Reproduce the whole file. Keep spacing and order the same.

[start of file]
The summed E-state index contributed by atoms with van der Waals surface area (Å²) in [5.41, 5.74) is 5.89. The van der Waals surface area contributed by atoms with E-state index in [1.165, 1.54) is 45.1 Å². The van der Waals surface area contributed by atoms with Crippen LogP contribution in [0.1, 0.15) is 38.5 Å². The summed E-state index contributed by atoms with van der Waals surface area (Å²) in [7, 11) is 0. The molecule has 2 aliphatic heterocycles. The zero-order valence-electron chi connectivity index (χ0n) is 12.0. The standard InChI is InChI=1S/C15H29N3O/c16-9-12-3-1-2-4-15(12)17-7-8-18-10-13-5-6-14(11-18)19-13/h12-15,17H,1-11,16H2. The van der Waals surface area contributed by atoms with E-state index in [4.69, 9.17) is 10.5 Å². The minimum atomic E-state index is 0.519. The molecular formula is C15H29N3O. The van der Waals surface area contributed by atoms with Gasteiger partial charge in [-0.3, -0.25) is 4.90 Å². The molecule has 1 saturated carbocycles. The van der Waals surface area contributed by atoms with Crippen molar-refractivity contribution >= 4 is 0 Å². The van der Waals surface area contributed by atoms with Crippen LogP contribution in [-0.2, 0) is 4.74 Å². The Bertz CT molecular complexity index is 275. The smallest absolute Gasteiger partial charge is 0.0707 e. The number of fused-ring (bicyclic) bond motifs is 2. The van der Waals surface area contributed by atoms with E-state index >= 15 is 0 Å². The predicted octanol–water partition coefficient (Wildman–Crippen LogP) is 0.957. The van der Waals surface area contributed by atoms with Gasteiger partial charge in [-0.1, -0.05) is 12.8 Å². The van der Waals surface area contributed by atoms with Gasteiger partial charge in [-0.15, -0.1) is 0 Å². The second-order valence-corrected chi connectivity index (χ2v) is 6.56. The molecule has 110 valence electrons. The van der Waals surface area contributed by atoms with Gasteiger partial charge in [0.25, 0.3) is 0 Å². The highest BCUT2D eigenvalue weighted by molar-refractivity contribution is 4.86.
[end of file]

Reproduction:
The summed E-state index contributed by atoms with van der Waals surface area (Å²) in [5.41, 5.74) is 5.89. The van der Waals surface area contributed by atoms with E-state index in [1.165, 1.54) is 45.1 Å². The van der Waals surface area contributed by atoms with Crippen LogP contribution in [0.1, 0.15) is 38.5 Å². The summed E-state index contributed by atoms with van der Waals surface area (Å²) in [7, 11) is 0. The molecule has 2 aliphatic heterocycles. The zero-order valence-electron chi connectivity index (χ0n) is 12.0. The standard InChI is InChI=1S/C15H29N3O/c16-9-12-3-1-2-4-15(12)17-7-8-18-10-13-5-6-14(11-18)19-13/h12-15,17H,1-11,16H2. The van der Waals surface area contributed by atoms with E-state index in [4.69, 9.17) is 10.5 Å². The minimum atomic E-state index is 0.519. The molecular formula is C15H29N3O. The van der Waals surface area contributed by atoms with Gasteiger partial charge in [-0.3, -0.25) is 4.90 Å². The molecule has 1 saturated carbocycles. The van der Waals surface area contributed by atoms with Crippen molar-refractivity contribution >= 4 is 0 Å². The van der Waals surface area contributed by atoms with Crippen LogP contribution in [-0.2, 0) is 4.74 Å². The Bertz CT molecular complexity index is 275. The smallest absolute Gasteiger partial charge is 0.0707 e. The number of fused-ring (bicyclic) bond motifs is 2. The van der Waals surface area contributed by atoms with E-state index >= 15 is 0 Å². The predicted octanol–water partition coefficient (Wildman–Crippen LogP) is 0.957. The van der Waals surface area contributed by atoms with Gasteiger partial charge in [-0.1, -0.05) is 12.8 Å². The van der Waals surface area contributed by atoms with Gasteiger partial charge in [-0.15, -0.1) is 0 Å². The second-order valence-corrected chi connectivity index (χ2v) is 6.56. The molecule has 110 valence electrons. The van der Waals surface area contributed by atoms with Gasteiger partial charge in [0.25, 0.3) is 0 Å². The highest BCUT2D eigenvalue weighted by molar-refractivity contribution is 4.86.